It’s not just about the information you want to provide, it’s also about the layout. Even if your CV is matched by an ATS, it’s most likely passed on to a human being at some point. While the machine is keen on easy processable key information, the human being is… exactly the same. But what’s easy to process for an ATS already might still need some upgrades to go easy on human eyes. That’s why we think it’s never a waste of time to:

Put work into the looks and the layout:

  • Look for a nice and readable font.
  • Add spaces to give readers a chance to rest their eyes.

The easier and more enjoyable you make it for a recruiter to follow your résume, the better your chances are that they will remember all vital key information when it comes to decision making. First impressions last, after all!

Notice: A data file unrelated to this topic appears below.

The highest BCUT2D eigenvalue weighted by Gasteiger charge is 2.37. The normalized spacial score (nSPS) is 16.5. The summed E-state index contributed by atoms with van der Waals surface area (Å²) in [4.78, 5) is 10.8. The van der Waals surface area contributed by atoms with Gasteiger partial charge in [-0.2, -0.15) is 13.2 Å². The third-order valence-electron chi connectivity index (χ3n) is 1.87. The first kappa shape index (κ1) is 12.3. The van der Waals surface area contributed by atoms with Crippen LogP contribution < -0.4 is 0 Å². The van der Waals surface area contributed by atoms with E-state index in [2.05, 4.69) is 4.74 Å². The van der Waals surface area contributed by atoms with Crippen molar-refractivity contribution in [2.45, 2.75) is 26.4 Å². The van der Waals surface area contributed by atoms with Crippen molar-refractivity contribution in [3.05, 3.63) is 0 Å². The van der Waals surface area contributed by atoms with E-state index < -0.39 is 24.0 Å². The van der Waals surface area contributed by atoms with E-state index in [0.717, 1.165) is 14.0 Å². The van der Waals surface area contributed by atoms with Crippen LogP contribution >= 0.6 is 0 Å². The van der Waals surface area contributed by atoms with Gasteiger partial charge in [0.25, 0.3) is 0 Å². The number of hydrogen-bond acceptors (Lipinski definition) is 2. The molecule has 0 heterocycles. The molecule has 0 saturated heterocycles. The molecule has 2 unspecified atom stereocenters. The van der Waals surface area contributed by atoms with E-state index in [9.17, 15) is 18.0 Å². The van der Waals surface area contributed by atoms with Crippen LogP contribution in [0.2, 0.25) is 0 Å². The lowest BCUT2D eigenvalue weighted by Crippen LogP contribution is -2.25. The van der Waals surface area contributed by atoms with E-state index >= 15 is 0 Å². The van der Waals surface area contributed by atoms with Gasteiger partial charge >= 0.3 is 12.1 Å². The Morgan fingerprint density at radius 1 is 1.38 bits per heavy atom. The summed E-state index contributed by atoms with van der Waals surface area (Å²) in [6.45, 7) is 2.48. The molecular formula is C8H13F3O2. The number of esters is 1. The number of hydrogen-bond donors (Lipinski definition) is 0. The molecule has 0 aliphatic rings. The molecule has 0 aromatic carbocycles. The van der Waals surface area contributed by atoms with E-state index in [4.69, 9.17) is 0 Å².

• Who is reading this?
  • What are they looking for?
  • What do they NOT want to see?

These are the right questions to ask yourself while writing your CV.

4. Make sure your CV matches your ambitions

A CV should match your profile to what kind of position you are seeking. That doesn’t stop at the content and needs to start with the layout. For example, a CV for a designer position or for a finance position will have to be completely different from each other. Designers will have to show their skills, be creative, starting with their CV, so the layout works as an extension of their portfolio. For example, Jeff Scardino made a name for himself designing an “honest CV”. Accountants, on the other side, should go for something a lot more classical and avoid coming across as too playful or too fancy.